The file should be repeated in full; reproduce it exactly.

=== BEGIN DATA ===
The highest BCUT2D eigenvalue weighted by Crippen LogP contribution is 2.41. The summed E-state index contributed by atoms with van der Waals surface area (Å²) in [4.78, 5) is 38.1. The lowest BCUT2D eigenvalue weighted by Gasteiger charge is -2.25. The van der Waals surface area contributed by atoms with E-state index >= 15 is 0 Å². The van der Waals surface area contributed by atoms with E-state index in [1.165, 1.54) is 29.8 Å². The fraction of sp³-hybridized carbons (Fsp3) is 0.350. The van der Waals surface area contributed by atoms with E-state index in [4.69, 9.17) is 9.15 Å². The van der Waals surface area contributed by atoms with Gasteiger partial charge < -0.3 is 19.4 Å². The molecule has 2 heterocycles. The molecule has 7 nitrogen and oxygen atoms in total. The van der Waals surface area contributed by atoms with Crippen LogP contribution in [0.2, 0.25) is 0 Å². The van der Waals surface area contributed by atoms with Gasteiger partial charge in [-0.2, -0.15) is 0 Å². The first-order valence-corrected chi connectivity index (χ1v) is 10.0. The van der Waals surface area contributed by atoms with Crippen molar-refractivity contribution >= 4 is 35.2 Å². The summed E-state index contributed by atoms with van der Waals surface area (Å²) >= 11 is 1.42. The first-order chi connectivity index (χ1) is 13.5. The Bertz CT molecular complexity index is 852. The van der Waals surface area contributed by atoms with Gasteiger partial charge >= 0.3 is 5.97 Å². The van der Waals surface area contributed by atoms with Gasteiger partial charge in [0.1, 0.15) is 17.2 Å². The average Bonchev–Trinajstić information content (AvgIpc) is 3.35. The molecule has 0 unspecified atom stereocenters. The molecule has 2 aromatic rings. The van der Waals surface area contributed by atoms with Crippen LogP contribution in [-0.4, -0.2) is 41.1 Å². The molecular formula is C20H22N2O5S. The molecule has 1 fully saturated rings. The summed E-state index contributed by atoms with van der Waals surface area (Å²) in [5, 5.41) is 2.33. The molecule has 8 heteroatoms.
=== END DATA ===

The highest BCUT2D eigenvalue weighted by Crippen LogP contribution is 2.41. The summed E-state index contributed by atoms with van der Waals surface area (Å²) in [4.78, 5) is 38.1. The lowest BCUT2D eigenvalue weighted by Gasteiger charge is -2.25. The van der Waals surface area contributed by atoms with E-state index >= 15 is 0 Å². The van der Waals surface area contributed by atoms with E-state index in [1.165, 1.54) is 29.8 Å². The fraction of sp³-hybridized carbons (Fsp3) is 0.350. The van der Waals surface area contributed by atoms with E-state index in [4.69, 9.17) is 9.15 Å². The van der Waals surface area contributed by atoms with Gasteiger partial charge < -0.3 is 19.4 Å². The molecule has 2 heterocycles. The molecule has 7 nitrogen and oxygen atoms in total. The van der Waals surface area contributed by atoms with Crippen LogP contribution in [0.2, 0.25) is 0 Å². The van der Waals surface area contributed by atoms with Gasteiger partial charge in [-0.2, -0.15) is 0 Å². The first-order valence-corrected chi connectivity index (χ1v) is 10.0. The van der Waals surface area contributed by atoms with Crippen molar-refractivity contribution >= 4 is 35.2 Å². The summed E-state index contributed by atoms with van der Waals surface area (Å²) >= 11 is 1.42. The first-order chi connectivity index (χ1) is 13.5. The Bertz CT molecular complexity index is 852. The van der Waals surface area contributed by atoms with Gasteiger partial charge >= 0.3 is 5.97 Å². The van der Waals surface area contributed by atoms with Gasteiger partial charge in [0.1, 0.15) is 17.2 Å². The average Bonchev–Trinajstić information content (AvgIpc) is 3.35. The molecule has 0 unspecified atom stereocenters. The molecule has 2 aromatic rings. The van der Waals surface area contributed by atoms with Crippen LogP contribution in [-0.4, -0.2) is 41.1 Å². The molecular formula is C20H22N2O5S. The molecule has 1 fully saturated rings. The summed E-state index contributed by atoms with van der Waals surface area (Å²) in [5, 5.41) is 2.33. The molecule has 8 heteroatoms.